‘Totally Killer’ Fantastic Fest Review – Blumhouse’s Time Travel Slasher is Totally Charming

When the trailer for Totally Killer was released a few weeks ago, there was a bit of an uproar on social media claiming that the film was ripping off The Final Girls (review). While there are undoubtedly similarities between the two films, Nahnatchka Khan‘s horror comedy has far more in common with something like Christopher Landon’s Happy Death Day films (specifically Happy Death Day 2U) than that 2015 film, aiming for a more absurdist, comedy-forward take on the “time travel slasher” sub-genre that apparently exists now. It’s also an incredibly charming little film that wears its influences on its sleeves and has so much fun with them in the hopes that you will too.

Jamie (Kiernan Shipka) has a strained relationship with her overprotective mother Pam (Julie Bowen, in a glorified cameo). You see, back in 1987 Pam’s three friends were brutally murdered by the “Sweet 16 Slasher” and Pam, who has lived a life of fear ever since, has forced Jamie to go through countless self-defense classes, sacrificing a meaningful relationship with her daughter in exchange for a guarantee that she’ll live to see adulthood. Unfortunately, the killer returns on Halloween night and Jamie winds up traveling back in time to 1987, teaming up with her teenage mother (Olivia Holt) to stop the murders before she’s trapped in the past forever.

One of the most refreshing aspects of the screenplay, which shares three screenwriters in David Matalon, Sasha Perl-Raver and Jen D’angelo (the last of whom was the screenwriter of last year’s Hocus Pocus 2), is that it doesn’t waste any time questioning the logistics of time travel. Set in an almost heightened reality where a teenager can just build a time machine for the school science fair, everyone takes the existence of such an anomaly at face value, allowing the film to avoid expository scenes that would drag down the proceedings.

Khan, who cut her teeth writing for shows like Pepper Ann and American Dad! before creating critically acclaimed sitcoms like Don’t Trust the B—- in Apartment 23 and Fresh Off the Boat, keeps her trademark brand of quick-witted humor here, working with editor Jeremy Cohen to make sure the pacing never lags. She also proves herself adept at the more action-oriented set pieces, of which Totally Killer has a few (a climactic battle in a Gravitron is quite impressive). She also doesn’t skimp on the gore, as the Sweet 16 Killer’s modus operandi is stabbing his/her/their/its victims exactly 16 times (though the killer must resort to things like throat slashings and head stabbings when Jamie gets in the way). This film earns its R rating.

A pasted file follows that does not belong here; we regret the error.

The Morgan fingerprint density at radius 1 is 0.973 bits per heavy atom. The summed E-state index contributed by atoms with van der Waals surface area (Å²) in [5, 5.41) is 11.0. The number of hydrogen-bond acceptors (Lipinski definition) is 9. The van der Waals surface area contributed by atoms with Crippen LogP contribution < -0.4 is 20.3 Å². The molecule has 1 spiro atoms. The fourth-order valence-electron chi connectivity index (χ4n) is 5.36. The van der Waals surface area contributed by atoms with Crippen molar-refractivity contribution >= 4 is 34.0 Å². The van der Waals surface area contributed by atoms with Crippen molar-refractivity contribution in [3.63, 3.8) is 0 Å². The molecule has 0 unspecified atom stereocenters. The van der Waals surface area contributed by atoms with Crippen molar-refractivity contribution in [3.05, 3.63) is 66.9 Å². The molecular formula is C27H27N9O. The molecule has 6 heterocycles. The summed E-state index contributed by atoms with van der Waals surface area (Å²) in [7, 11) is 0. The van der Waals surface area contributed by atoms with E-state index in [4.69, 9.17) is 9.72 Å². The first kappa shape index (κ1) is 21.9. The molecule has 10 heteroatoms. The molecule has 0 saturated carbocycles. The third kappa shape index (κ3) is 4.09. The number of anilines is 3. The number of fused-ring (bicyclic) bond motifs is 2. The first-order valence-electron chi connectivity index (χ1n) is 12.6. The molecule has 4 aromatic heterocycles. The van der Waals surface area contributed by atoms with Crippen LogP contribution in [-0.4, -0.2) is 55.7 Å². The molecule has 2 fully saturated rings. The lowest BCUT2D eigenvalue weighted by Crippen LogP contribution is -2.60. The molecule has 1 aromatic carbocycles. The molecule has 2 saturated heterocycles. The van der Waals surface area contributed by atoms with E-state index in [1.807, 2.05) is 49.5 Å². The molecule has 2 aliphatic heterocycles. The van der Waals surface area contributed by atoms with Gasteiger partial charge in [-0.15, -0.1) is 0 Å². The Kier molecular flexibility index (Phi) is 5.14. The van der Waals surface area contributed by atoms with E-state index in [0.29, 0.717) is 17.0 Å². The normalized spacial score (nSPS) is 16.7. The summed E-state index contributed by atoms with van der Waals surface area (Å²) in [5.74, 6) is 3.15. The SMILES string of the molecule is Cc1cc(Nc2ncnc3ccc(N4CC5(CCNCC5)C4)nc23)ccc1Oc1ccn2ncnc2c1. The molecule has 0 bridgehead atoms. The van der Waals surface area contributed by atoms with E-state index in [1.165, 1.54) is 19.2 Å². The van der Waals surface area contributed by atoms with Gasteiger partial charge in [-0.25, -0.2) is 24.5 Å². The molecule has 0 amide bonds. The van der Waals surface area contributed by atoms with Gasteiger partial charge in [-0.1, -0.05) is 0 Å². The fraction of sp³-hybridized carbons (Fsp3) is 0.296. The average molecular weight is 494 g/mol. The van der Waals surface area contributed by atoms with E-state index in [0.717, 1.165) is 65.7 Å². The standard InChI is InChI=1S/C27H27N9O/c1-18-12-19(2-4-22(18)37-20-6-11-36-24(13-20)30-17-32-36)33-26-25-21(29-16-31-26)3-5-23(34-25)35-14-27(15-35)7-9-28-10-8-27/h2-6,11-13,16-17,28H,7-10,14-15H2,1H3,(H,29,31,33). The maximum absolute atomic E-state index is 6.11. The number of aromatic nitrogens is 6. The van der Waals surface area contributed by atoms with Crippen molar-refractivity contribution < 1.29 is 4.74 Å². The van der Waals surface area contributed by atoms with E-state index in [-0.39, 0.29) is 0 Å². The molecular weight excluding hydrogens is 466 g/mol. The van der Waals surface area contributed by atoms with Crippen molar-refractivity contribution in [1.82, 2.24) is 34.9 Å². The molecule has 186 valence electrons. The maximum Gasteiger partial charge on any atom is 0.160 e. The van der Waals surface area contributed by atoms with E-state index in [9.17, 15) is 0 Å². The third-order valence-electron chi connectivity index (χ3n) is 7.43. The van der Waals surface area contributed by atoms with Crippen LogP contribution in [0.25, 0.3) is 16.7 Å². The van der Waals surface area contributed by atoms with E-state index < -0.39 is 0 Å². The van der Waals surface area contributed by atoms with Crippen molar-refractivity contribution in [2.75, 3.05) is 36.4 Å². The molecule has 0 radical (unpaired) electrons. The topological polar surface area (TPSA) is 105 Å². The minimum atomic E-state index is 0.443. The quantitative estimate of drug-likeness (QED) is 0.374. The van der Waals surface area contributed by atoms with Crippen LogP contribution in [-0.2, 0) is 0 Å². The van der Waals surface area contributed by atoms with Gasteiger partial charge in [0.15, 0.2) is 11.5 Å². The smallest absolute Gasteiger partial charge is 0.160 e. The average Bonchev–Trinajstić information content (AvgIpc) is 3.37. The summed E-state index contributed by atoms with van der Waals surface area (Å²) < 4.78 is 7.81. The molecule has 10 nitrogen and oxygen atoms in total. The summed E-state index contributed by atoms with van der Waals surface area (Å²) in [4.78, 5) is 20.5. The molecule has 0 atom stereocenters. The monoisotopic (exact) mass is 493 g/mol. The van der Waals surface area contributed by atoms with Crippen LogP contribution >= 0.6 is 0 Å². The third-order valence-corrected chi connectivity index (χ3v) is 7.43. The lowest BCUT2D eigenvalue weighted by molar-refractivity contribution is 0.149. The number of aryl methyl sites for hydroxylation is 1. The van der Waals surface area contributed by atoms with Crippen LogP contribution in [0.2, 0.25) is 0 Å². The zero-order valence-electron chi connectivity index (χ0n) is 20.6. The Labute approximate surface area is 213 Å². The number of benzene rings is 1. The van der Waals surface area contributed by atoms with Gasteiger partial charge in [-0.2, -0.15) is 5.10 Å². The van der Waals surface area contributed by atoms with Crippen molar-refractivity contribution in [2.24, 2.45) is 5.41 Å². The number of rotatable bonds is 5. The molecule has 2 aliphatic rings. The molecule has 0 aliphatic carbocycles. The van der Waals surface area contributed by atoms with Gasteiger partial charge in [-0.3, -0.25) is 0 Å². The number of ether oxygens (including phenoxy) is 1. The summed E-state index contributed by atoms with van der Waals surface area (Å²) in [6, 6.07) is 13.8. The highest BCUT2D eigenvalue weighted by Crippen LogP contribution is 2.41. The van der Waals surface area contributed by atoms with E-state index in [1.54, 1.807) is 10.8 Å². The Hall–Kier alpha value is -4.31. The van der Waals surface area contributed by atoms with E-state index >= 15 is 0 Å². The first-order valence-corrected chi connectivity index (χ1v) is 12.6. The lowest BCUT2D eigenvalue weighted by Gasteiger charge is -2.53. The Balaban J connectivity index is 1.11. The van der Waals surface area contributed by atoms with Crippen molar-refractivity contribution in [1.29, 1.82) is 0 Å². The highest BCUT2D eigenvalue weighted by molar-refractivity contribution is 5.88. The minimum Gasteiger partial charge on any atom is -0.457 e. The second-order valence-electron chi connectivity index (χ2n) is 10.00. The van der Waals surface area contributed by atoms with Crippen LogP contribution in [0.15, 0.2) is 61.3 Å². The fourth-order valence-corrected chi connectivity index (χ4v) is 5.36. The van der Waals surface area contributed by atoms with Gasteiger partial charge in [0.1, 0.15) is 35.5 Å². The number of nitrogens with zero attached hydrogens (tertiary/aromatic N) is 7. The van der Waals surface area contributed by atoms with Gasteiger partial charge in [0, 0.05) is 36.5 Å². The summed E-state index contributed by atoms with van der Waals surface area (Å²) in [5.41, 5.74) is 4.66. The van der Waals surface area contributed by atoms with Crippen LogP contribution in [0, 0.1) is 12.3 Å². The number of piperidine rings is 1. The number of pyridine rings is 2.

The plot moves at a rapid pace, which unfortunately means that some of the characters (specifically Anna Diaz‘s Heather) are barely characters at all, existing solely to make a single joke or two before meeting a bloody demise. This is usually par for the course in a whodunnit slasher that tries to keep its audience guessing, and Totally Killer is mostly successful when it comes to the mystery. And while it does share similarities with the aforementioned The Final Girls and Happy Death Day/Happy Death Day 2U, it’s very much not trying to be any of those films. What those films do have that Totally Killer lacks is their heart. This isn’t really a critique, as the film is upfront about being more focused on the gags than Jamie’s relationship with her mother, but it still would have been nice to have more interactions between Shipka and Bowen (or more heartfelt interactions between Shipka and Holt) to really sell this aspect of the plot.

As for the gags, many of them are funny. Even when the humor doesn’t land, the performances of the entire cast are so earnest that they make almost all of them work. Well, almost the entire cast. The usually reliable Randall Park, as the town sheriff, gets stuck with some of the film’s biggest groaners and even he can’t make them land. But even when the film is at its messiest, Shipka is there holding it all together. Her comedic chops are out in full force here, and it’s a wonder she doesn’t do more comedy because the girl’s got a knack for it. Totally Killer also gets a lot of mileage out of the lack of political correctness of the ’80s. Most of these observations are surface-level at best (the school has a casually racist Indigenous “Red Devil” mascot), but they still inspire chuckles.

Totally Killer may not go down as an instant classic, but it’s still a very funny and totally charming time, thanks to Khan’s direction and a game cast. It doesn’t reinvent the wheel, but it’s also not trying to. It just wants viewers to have a fun time, and at that it absolutely succeeds. Add in a lot of blowjob jokes and plenty of commentary about sexism in the ’80s and you’ve got a crowd-pleasing horror comedy that should put a big grin on your face from beginning to end.

Totally Killer made its world premiere at Fantastic Fest and will release globally on October 6, exclusively on Prime Video.

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